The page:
Lord's turmoil brings fresh funding threat

Uncivil war between ECB and the counties puts Sport England millions at risk

English cricket faces a summer of discontent and a bitter struggle over who runs the game. It has been issued with an ultimatum to reform quickly or face dire financial consequences that would affect the sport from top to bottom and end any lingering hopes that England may become the best side in the world by 2007.

The warning, in the guise of advice, has come from Sport England, who provided most of the cash to build the National Academy in Loughborough. "We want to see a streamlined management structure and an end to the toing and froing in decision- making," said the chief executive, Roger Draper. "We are giving them time to put their house in order but we have the ultimatum sanction of not handing them any money."

The Cricket Reform Group, led by the former England captains Bob Willis and Michael Atherton, are also ready to rejoin the fray.

Draper was speaking at the end of a week in which the executives of the England and Wales Cricket Board were publicly humiliated by the First Class Forum - the chairmen of the 18 Championship counties. The FCF rejected completely the revolutionary proposals of the ECB's Domestic Structure Review Group and replaced it with their own Interim Review Group. In reality, the paid ECB executives have been forced to give way to the unpaid county chairmen.

Draper said: "Our report on corporate governance within the ECB has been made and they have it. We hope to sit down with them and, as with all the other major sports, draw up a four-year strategy starting in April 2005 as to how they propose to ensure cricket stays as the national summer sport."

The Willis-Atherton bunch will reveal their plans this week but probably intend to become increasingly vocal to try to embarrass the FCF out of existence. They have called for the break-up of the FCF and a reform of the way money is handed to counties at the rate of £1.3m a year.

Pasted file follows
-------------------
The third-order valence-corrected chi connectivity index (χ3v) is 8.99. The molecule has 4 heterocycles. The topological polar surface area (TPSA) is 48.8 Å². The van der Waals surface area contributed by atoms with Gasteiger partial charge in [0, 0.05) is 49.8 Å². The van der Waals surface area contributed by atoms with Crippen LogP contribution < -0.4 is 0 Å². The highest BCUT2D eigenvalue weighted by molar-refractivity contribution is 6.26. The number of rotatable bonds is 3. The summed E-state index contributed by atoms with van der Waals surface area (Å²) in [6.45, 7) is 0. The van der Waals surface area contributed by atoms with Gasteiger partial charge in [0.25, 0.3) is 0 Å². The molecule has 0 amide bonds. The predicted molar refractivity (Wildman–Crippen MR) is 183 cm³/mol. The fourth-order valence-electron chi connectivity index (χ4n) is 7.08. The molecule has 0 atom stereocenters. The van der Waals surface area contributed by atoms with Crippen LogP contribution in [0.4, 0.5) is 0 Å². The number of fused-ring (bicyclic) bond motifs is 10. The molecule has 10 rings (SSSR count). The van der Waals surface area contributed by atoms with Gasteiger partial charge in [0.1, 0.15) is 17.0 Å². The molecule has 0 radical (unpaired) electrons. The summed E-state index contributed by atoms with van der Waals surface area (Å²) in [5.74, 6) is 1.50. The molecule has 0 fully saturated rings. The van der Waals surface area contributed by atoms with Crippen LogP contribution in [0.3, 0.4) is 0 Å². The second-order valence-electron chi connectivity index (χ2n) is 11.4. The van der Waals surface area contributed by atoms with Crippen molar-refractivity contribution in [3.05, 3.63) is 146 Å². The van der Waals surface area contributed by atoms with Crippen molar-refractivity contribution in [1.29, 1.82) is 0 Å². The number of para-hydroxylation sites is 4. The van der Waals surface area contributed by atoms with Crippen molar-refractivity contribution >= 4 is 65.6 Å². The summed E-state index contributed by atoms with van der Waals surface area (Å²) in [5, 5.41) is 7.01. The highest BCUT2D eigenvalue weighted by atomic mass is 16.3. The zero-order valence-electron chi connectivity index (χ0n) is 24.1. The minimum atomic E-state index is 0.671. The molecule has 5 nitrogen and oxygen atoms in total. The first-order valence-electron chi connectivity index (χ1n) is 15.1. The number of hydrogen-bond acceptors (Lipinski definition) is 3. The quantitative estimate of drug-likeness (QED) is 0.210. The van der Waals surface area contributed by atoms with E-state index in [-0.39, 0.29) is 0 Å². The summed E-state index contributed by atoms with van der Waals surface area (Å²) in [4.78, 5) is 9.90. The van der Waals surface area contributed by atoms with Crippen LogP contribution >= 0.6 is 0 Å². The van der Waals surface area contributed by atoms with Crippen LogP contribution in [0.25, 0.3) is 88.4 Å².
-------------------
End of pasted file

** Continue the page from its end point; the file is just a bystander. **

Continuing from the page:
The mood at ECB headquarters was reported to be one of dejection after the annual meeting last Tuesday. The FCF had already signalled their intentions towards domestic reform to take place at the start of 2006, when any new TV deal would start, and their session afterwards lasted only 55 minutes.

The DSRG, whose suggestions were carefully co-ordinated by the ECB's cricket operations manager, John Carr, cannot have expected to have all their plans accepted but were shocked that they were all summarily rejected.

Their fundamental aim was to reduce the amount of county cricket in a two-division format from 16 matches to 12. They also proposed merging the Championship and one-day leagues. To use an analogy from another sport, they never reached first base.

The First Class Forum also decided to keep the number of overseas players per county at two. All of this flew in the face of what players, coaches and most chief executives wanted. The ECB management board - one of the world's more flagrant misnomers - were seeking solace in the fact that the FCF at least agreed to performance-related fee payments. Counties failing to fulfil expectations in development and coaching will not receive their full annual amount. But the maximum that will be withheld is £100,000 a year.

David Willis, one of the Cricket Reform Group's founding quintet, said: "This season is one of great ferment. The TV rights are about to be renegotiated, things are changing and we have now seen that the power resides still with the 18 first-class counties. The England team is the most important thing but the recreational game at the root of it all is suffering. These are now critical times."

The ECB feel the county chairmen's rebuff - "utterly unconstitutional" was one verdict - is more momentous than theZimbabwe issue. That has plenty of mileage left in it, but at least there is the feeling that they are all in it together. The rest is turmoil.

At the back of everybody's minds are television rights. The deal with Channel 4 ends at the end of the 2005 summer and any stations thinking of bidding will have witnessed the internecine strife with bewilderment and a diminishing cheque last week.

Sport England gave £4.5m towards the National Acad-emy. They also fund several development officers and support county academies. "We want to see decisions being made smoothly for the good of the entire game and for sport in this country," said Draper. "The weapon we have is funding. There has to be a better system of management between executive and volunteer sector. It's got to happen." The Interim Review Group have yet to meet.

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